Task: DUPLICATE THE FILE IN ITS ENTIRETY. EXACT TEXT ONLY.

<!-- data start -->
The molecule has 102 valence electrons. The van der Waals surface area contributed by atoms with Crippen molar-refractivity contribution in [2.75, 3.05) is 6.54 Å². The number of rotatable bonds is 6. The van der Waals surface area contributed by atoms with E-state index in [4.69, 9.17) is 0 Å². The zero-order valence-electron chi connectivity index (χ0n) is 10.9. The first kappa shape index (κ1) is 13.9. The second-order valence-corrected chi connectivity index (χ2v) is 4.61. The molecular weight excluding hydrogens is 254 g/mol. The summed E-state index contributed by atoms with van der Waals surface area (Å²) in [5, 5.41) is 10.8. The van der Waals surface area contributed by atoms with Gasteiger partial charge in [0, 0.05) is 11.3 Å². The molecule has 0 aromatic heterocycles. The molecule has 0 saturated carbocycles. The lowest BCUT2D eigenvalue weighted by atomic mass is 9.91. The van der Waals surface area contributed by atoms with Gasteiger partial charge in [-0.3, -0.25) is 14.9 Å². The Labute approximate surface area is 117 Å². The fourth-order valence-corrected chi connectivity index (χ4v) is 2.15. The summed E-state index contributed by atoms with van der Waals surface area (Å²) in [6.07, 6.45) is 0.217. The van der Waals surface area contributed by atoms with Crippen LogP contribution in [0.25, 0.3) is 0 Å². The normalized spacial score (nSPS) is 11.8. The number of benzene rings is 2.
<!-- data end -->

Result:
The molecule has 102 valence electrons. The van der Waals surface area contributed by atoms with Crippen molar-refractivity contribution in [2.75, 3.05) is 6.54 Å². The number of rotatable bonds is 6. The van der Waals surface area contributed by atoms with E-state index in [4.69, 9.17) is 0 Å². The zero-order valence-electron chi connectivity index (χ0n) is 10.9. The first kappa shape index (κ1) is 13.9. The second-order valence-corrected chi connectivity index (χ2v) is 4.61. The molecular weight excluding hydrogens is 254 g/mol. The summed E-state index contributed by atoms with van der Waals surface area (Å²) in [5, 5.41) is 10.8. The van der Waals surface area contributed by atoms with Gasteiger partial charge in [0, 0.05) is 11.3 Å². The molecule has 0 aromatic heterocycles. The molecule has 0 saturated carbocycles. The lowest BCUT2D eigenvalue weighted by atomic mass is 9.91. The van der Waals surface area contributed by atoms with Gasteiger partial charge in [-0.3, -0.25) is 14.9 Å². The Labute approximate surface area is 117 Å². The fourth-order valence-corrected chi connectivity index (χ4v) is 2.15. The summed E-state index contributed by atoms with van der Waals surface area (Å²) in [6.07, 6.45) is 0.217. The van der Waals surface area contributed by atoms with Crippen LogP contribution in [0.25, 0.3) is 0 Å². The normalized spacial score (nSPS) is 11.8. The number of benzene rings is 2.